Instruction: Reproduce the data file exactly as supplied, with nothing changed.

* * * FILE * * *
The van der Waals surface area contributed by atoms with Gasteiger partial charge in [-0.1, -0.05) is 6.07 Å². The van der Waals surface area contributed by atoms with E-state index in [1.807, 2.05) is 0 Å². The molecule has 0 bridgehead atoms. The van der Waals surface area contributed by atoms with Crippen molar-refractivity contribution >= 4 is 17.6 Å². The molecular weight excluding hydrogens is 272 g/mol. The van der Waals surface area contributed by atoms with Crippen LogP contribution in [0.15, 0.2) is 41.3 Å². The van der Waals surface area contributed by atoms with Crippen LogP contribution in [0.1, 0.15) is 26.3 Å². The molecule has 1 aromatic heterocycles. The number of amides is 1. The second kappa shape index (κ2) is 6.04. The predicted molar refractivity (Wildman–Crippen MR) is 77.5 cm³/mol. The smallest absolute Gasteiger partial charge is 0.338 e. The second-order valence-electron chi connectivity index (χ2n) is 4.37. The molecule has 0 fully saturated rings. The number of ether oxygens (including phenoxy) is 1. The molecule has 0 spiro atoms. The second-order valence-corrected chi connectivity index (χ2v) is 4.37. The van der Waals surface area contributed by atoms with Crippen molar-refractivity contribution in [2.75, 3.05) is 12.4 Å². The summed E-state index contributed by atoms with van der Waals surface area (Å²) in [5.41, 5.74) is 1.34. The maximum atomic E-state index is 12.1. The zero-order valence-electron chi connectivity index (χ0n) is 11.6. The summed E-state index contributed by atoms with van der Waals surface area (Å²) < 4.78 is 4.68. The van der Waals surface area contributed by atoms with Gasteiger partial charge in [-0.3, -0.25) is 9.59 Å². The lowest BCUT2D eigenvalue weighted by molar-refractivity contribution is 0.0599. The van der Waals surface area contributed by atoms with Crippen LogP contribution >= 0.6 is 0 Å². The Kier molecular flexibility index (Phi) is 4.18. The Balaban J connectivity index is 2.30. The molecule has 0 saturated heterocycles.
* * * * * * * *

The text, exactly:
The van der Waals surface area contributed by atoms with Gasteiger partial charge in [-0.1, -0.05) is 6.07 Å². The van der Waals surface area contributed by atoms with E-state index in [1.807, 2.05) is 0 Å². The molecule has 0 bridgehead atoms. The van der Waals surface area contributed by atoms with Crippen molar-refractivity contribution >= 4 is 17.6 Å². The molecular weight excluding hydrogens is 272 g/mol. The van der Waals surface area contributed by atoms with Crippen LogP contribution in [0.15, 0.2) is 41.3 Å². The van der Waals surface area contributed by atoms with Crippen LogP contribution in [0.1, 0.15) is 26.3 Å². The molecule has 1 aromatic heterocycles. The number of amides is 1. The second kappa shape index (κ2) is 6.04. The predicted molar refractivity (Wildman–Crippen MR) is 77.5 cm³/mol. The smallest absolute Gasteiger partial charge is 0.338 e. The second-order valence-electron chi connectivity index (χ2n) is 4.37. The molecule has 0 fully saturated rings. The number of ether oxygens (including phenoxy) is 1. The molecule has 0 spiro atoms. The second-order valence-corrected chi connectivity index (χ2v) is 4.37. The van der Waals surface area contributed by atoms with Crippen molar-refractivity contribution in [2.75, 3.05) is 12.4 Å². The summed E-state index contributed by atoms with van der Waals surface area (Å²) in [5.41, 5.74) is 1.34. The maximum atomic E-state index is 12.1. The zero-order valence-electron chi connectivity index (χ0n) is 11.6. The summed E-state index contributed by atoms with van der Waals surface area (Å²) < 4.78 is 4.68. The van der Waals surface area contributed by atoms with Gasteiger partial charge in [-0.3, -0.25) is 9.59 Å². The lowest BCUT2D eigenvalue weighted by molar-refractivity contribution is 0.0599. The van der Waals surface area contributed by atoms with Crippen LogP contribution >= 0.6 is 0 Å². The Kier molecular flexibility index (Phi) is 4.18. The Balaban J connectivity index is 2.30. The molecule has 0 saturated heterocycles.